About 9% to 23% of the world’s population suffers from irritable bowel syndrome, a functional disorder that is characterized by changes in the functioning of the digestive system. These changes lead to a cluster of symptoms commonly referred to as IBS. IBS is not a disease and is a problem with movement(motility) rather than tissue damage in the digestive system. In India, the prevalence of IBS stands at 4.2 to 7.8%. Usually, this disorder frequently affects younger adults. In the world, IBS incidence is higher in the female population, but in India, it is seen more among males as compared to females.
Causes and Symptoms
While the actual cause for IBS is not known, it could be due to changes in the gastrointestinal tract motility, abnormal nervous system signals, increased pain sensitivity and food intolerances. It is a chronic illness and people suffer for years without knowing the cause. Factors that could play a role in IBS are abnormal gut motility, microscopic inflammation, muscle contractions in the intestine, abnormality in nerves of the digestive system, poor signals between brain and intestine, inflammation in the intestines, severe infection, bacterial overgrowth, changes in the gut bacteria. IBS can be triggered by food allergies or intolerance and can cause worse IBS symptoms in people when they consume certain foods or beverages like wheat, cabbage, beans, citrus fruits, dairy, and carbonated beverages.
Stress is also said to contribute to IBS and it aggravates the symptoms. Hormonal changes may also be a factor, as women are twice as likely to have the disorder. The signs and symptoms of IBS may worsen during the days of their menstrual cycles. IBS is seen more in people under age 50 and those with a family history are more likely to get the disease. Women are more susceptible to the disorder as well as those with mental health issues like anxiety, depression. Psychosocial factors may also contribute to IBS, like a history of emotional, sexual or physical abuse are also more likely to have IBS. IBS leads to poor quality of life and mood disorders and must be diagnosed and treated to ease the symptoms.
There are four types of irritable bowel syndrome, IBS-D (IBS with diarrhea), IBS-C (IBS with constipation), IBS-M (mixed diarrhea and constipation) and IBS-A (alternating diarrhea and constipation). Those with IBS-D experience frequent stools while IBS-C experience infrequent stools. IBS is mostly characterized by abdominal pain and cramping. Other symptoms are constipation, diarrhea, increased gas, bloating, abdominal pain, nausea, foamy stools, cramps after consumption of certain foods, mucousy stools, unexplained weight loss, appetite loss and indigestion. The symptoms are relieved by bowel movements.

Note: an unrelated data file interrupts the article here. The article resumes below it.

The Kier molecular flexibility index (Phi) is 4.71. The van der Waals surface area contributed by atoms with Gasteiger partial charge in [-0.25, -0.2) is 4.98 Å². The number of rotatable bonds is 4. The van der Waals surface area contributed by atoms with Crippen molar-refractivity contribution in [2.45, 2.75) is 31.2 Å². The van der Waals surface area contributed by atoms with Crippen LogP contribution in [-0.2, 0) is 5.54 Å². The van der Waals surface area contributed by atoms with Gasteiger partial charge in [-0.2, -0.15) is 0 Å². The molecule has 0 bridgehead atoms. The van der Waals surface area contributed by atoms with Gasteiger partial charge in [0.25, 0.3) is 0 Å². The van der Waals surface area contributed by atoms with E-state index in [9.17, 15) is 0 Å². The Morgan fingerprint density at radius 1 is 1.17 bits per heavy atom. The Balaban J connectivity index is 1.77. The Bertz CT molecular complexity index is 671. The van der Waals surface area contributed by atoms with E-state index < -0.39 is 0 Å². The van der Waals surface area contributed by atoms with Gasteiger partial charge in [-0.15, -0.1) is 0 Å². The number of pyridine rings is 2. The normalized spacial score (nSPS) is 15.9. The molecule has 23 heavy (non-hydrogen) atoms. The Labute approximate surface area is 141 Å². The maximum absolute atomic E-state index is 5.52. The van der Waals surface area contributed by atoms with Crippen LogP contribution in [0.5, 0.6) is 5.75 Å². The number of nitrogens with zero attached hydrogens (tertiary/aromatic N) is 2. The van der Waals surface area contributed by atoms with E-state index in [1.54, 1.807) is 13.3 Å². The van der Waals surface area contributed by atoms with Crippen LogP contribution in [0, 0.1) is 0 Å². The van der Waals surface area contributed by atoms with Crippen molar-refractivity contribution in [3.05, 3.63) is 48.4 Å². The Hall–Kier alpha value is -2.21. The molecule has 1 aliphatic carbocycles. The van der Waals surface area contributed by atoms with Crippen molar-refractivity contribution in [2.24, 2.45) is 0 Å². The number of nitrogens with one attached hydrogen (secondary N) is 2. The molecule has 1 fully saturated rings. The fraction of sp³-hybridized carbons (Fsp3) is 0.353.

Diagnosis, Treatment, and Management
To prevent IBS, one can try counseling to modify their responses to stress, relaxation exercises and mindfulness training. They can reduce the symptoms through frequent small meals, quit smoking, increase physical activity, cut out caffeine, probiotic intake, stress management, biofeedback, cognitive behavioural therapy, adequate sleep and digestive aids.
IBS is usually diagnosed by ruling out other gastrointestinal disorders with similar signs and symptoms. A complete medical history is taken meticulously and a general physical examination is carried out, to check the frequency of symptoms. Symptoms must occur at least thrice a month and with the onset at least six months previously. Tests that can help exclude similar disorders are ordered by the physician. Take for example CT scans, stool tests, blood tests and X-rays. Two blood tests (for anti-CdtB and anti-vinculin antibodies) can help diagnose both IBS-D and mixed IBS-M (characterized by both diarrhea and constipation.) but not IBS-C. Based on the symptoms, the doctor may also refer the patient to a gastroenterologist who may perform either colonoscopy or upper endoscopy or a combination of the two.
Dietary Changes and Pharmacological Treatment For IBS
Those with IBS must figure out what foods trigger symptoms by keeping a food diary and consume water, low-fat foods, dietary fibre supplements, high carb foods, probiotics, etc. They must avoid dairy, legumes, vegetables that increase gas, junk and high-fat foods, sugary food, artificial sweeteners and nuts. So, at first, doctors suggest dietary modifications and lifestyle changes to treat IBS. If the two don’t work, they then move on to medical treatment and prescribe medicines for diarrhea or constipation. They may also use antidepressants in low doses to help relieve IBS symptoms, antibiotics to check bacterial overgrowth or antianxiety medications and antispasmodics to relieve stress.